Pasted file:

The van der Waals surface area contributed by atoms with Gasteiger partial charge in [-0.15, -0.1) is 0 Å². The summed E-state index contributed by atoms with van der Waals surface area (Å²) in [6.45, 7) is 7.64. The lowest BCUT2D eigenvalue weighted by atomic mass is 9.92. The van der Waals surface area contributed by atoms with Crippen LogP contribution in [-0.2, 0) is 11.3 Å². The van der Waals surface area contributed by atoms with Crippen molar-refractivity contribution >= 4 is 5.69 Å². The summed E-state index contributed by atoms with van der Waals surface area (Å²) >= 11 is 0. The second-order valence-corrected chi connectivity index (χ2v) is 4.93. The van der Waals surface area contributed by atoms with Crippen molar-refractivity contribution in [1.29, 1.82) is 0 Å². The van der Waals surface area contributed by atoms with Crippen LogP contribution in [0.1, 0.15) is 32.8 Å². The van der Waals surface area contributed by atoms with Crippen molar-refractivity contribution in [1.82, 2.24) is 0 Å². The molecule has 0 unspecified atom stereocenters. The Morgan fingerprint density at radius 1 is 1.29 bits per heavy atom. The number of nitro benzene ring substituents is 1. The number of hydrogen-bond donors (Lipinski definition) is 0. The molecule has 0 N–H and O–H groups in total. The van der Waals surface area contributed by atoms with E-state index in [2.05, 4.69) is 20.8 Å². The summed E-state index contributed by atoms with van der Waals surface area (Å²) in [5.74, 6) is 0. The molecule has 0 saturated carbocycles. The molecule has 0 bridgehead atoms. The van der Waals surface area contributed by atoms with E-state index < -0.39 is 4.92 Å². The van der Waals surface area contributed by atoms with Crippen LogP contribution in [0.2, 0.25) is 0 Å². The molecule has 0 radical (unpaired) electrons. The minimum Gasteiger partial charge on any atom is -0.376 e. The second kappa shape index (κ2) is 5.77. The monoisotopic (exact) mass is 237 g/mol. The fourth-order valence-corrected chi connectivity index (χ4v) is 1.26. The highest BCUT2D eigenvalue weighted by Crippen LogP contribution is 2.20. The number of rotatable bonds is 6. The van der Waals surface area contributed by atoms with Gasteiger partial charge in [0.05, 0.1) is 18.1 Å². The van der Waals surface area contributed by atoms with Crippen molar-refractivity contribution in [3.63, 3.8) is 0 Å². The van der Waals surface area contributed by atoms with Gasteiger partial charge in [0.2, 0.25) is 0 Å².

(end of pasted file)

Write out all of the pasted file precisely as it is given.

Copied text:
The van der Waals surface area contributed by atoms with Gasteiger partial charge in [-0.15, -0.1) is 0 Å². The summed E-state index contributed by atoms with van der Waals surface area (Å²) in [6.45, 7) is 7.64. The lowest BCUT2D eigenvalue weighted by atomic mass is 9.92. The van der Waals surface area contributed by atoms with Crippen LogP contribution in [-0.2, 0) is 11.3 Å². The van der Waals surface area contributed by atoms with Crippen molar-refractivity contribution >= 4 is 5.69 Å². The summed E-state index contributed by atoms with van der Waals surface area (Å²) >= 11 is 0. The second-order valence-corrected chi connectivity index (χ2v) is 4.93. The van der Waals surface area contributed by atoms with Crippen molar-refractivity contribution in [1.29, 1.82) is 0 Å². The van der Waals surface area contributed by atoms with Crippen LogP contribution in [0.1, 0.15) is 32.8 Å². The van der Waals surface area contributed by atoms with Crippen molar-refractivity contribution in [1.82, 2.24) is 0 Å². The molecule has 0 unspecified atom stereocenters. The Morgan fingerprint density at radius 1 is 1.29 bits per heavy atom. The number of nitro benzene ring substituents is 1. The number of hydrogen-bond donors (Lipinski definition) is 0. The molecule has 0 N–H and O–H groups in total. The van der Waals surface area contributed by atoms with E-state index in [2.05, 4.69) is 20.8 Å². The summed E-state index contributed by atoms with van der Waals surface area (Å²) in [5.74, 6) is 0. The molecule has 0 saturated carbocycles. The molecule has 0 bridgehead atoms. The van der Waals surface area contributed by atoms with E-state index < -0.39 is 4.92 Å². The van der Waals surface area contributed by atoms with Crippen LogP contribution in [0.2, 0.25) is 0 Å². The molecule has 0 radical (unpaired) electrons. The minimum Gasteiger partial charge on any atom is -0.376 e. The second kappa shape index (κ2) is 5.77. The monoisotopic (exact) mass is 237 g/mol. The fourth-order valence-corrected chi connectivity index (χ4v) is 1.26. The highest BCUT2D eigenvalue weighted by Crippen LogP contribution is 2.20. The number of rotatable bonds is 6. The van der Waals surface area contributed by atoms with Gasteiger partial charge in [0.05, 0.1) is 18.1 Å². The van der Waals surface area contributed by atoms with Crippen molar-refractivity contribution in [3.63, 3.8) is 0 Å². The van der Waals surface area contributed by atoms with Gasteiger partial charge in [0.2, 0.25) is 0 Å².